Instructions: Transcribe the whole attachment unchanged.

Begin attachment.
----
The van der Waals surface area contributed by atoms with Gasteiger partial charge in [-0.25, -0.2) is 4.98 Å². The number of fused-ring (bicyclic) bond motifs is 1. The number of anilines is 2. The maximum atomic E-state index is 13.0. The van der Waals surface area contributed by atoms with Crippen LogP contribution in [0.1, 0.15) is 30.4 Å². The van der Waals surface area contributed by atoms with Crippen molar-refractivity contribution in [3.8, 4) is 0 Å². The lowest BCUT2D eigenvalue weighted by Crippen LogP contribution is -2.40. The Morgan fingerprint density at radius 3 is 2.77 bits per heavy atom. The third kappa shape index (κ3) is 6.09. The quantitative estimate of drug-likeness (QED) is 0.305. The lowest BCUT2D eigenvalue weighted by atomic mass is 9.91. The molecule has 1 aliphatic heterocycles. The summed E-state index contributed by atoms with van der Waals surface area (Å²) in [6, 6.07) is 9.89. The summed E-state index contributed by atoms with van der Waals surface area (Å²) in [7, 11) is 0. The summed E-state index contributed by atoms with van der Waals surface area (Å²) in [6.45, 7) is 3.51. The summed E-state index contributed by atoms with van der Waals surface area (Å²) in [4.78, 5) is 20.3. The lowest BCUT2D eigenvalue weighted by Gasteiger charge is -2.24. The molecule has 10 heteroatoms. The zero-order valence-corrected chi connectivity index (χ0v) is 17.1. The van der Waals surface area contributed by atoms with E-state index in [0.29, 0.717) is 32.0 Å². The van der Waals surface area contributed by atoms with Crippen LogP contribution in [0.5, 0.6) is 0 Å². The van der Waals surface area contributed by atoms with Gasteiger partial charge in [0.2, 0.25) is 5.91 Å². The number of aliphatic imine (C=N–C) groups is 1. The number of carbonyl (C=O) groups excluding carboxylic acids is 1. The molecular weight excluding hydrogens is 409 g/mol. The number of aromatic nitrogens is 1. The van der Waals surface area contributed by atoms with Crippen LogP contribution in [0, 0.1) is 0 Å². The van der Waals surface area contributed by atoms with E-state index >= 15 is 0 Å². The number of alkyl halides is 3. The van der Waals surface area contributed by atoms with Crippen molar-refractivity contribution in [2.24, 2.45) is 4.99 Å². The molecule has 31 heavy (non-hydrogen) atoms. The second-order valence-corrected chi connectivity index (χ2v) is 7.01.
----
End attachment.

The van der Waals surface area contributed by atoms with Gasteiger partial charge in [-0.25, -0.2) is 4.98 Å². The number of fused-ring (bicyclic) bond motifs is 1. The number of anilines is 2. The maximum atomic E-state index is 13.0. The van der Waals surface area contributed by atoms with Crippen LogP contribution in [0.1, 0.15) is 30.4 Å². The van der Waals surface area contributed by atoms with Crippen molar-refractivity contribution in [3.8, 4) is 0 Å². The lowest BCUT2D eigenvalue weighted by Crippen LogP contribution is -2.40. The Morgan fingerprint density at radius 3 is 2.77 bits per heavy atom. The third kappa shape index (κ3) is 6.09. The quantitative estimate of drug-likeness (QED) is 0.305. The lowest BCUT2D eigenvalue weighted by atomic mass is 9.91. The molecule has 1 aliphatic heterocycles. The summed E-state index contributed by atoms with van der Waals surface area (Å²) in [6, 6.07) is 9.89. The summed E-state index contributed by atoms with van der Waals surface area (Å²) in [7, 11) is 0. The summed E-state index contributed by atoms with van der Waals surface area (Å²) in [6.45, 7) is 3.51. The summed E-state index contributed by atoms with van der Waals surface area (Å²) in [4.78, 5) is 20.3. The lowest BCUT2D eigenvalue weighted by Gasteiger charge is -2.24. The molecule has 10 heteroatoms. The zero-order valence-corrected chi connectivity index (χ0v) is 17.1. The van der Waals surface area contributed by atoms with E-state index in [0.29, 0.717) is 32.0 Å². The van der Waals surface area contributed by atoms with Crippen LogP contribution in [0.5, 0.6) is 0 Å². The van der Waals surface area contributed by atoms with Gasteiger partial charge in [0.2, 0.25) is 5.91 Å². The number of aliphatic imine (C=N–C) groups is 1. The number of carbonyl (C=O) groups excluding carboxylic acids is 1. The molecular weight excluding hydrogens is 409 g/mol. The number of aromatic nitrogens is 1. The van der Waals surface area contributed by atoms with Crippen LogP contribution in [0, 0.1) is 0 Å². The van der Waals surface area contributed by atoms with E-state index >= 15 is 0 Å². The number of alkyl halides is 3. The van der Waals surface area contributed by atoms with Crippen molar-refractivity contribution in [2.24, 2.45) is 4.99 Å². The molecule has 31 heavy (non-hydrogen) atoms. The second-order valence-corrected chi connectivity index (χ2v) is 7.01.